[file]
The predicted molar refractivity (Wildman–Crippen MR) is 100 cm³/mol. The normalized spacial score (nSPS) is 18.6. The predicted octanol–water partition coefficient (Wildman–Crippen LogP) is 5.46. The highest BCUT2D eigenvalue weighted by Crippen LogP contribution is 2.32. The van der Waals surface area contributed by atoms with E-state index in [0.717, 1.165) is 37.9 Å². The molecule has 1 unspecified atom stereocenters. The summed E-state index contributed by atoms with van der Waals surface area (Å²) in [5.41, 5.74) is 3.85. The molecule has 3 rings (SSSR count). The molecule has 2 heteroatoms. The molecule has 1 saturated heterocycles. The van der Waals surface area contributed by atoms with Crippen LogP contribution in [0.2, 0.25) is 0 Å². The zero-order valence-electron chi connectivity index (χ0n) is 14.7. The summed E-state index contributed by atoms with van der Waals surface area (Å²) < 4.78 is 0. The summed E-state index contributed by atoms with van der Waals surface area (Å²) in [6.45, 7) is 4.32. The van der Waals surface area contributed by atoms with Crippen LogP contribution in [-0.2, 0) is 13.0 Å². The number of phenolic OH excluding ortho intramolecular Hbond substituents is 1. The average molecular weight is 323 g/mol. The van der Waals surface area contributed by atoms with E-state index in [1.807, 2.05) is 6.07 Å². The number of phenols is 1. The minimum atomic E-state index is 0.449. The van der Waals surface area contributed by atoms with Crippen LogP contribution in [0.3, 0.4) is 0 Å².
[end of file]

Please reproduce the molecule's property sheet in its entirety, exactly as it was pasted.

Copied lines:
The predicted molar refractivity (Wildman–Crippen MR) is 100 cm³/mol. The normalized spacial score (nSPS) is 18.6. The predicted octanol–water partition coefficient (Wildman–Crippen LogP) is 5.46. The highest BCUT2D eigenvalue weighted by Crippen LogP contribution is 2.32. The van der Waals surface area contributed by atoms with E-state index in [0.717, 1.165) is 37.9 Å². The molecule has 1 unspecified atom stereocenters. The summed E-state index contributed by atoms with van der Waals surface area (Å²) in [5.41, 5.74) is 3.85. The molecule has 3 rings (SSSR count). The molecule has 2 heteroatoms. The molecule has 1 saturated heterocycles. The van der Waals surface area contributed by atoms with Crippen LogP contribution in [0.2, 0.25) is 0 Å². The zero-order valence-electron chi connectivity index (χ0n) is 14.7. The summed E-state index contributed by atoms with van der Waals surface area (Å²) < 4.78 is 0. The summed E-state index contributed by atoms with van der Waals surface area (Å²) in [6.45, 7) is 4.32. The van der Waals surface area contributed by atoms with Crippen LogP contribution in [-0.2, 0) is 13.0 Å². The number of phenolic OH excluding ortho intramolecular Hbond substituents is 1. The average molecular weight is 323 g/mol. The van der Waals surface area contributed by atoms with E-state index in [1.807, 2.05) is 6.07 Å². The number of phenols is 1. The minimum atomic E-state index is 0.449. The van der Waals surface area contributed by atoms with Crippen LogP contribution in [0.3, 0.4) is 0 Å².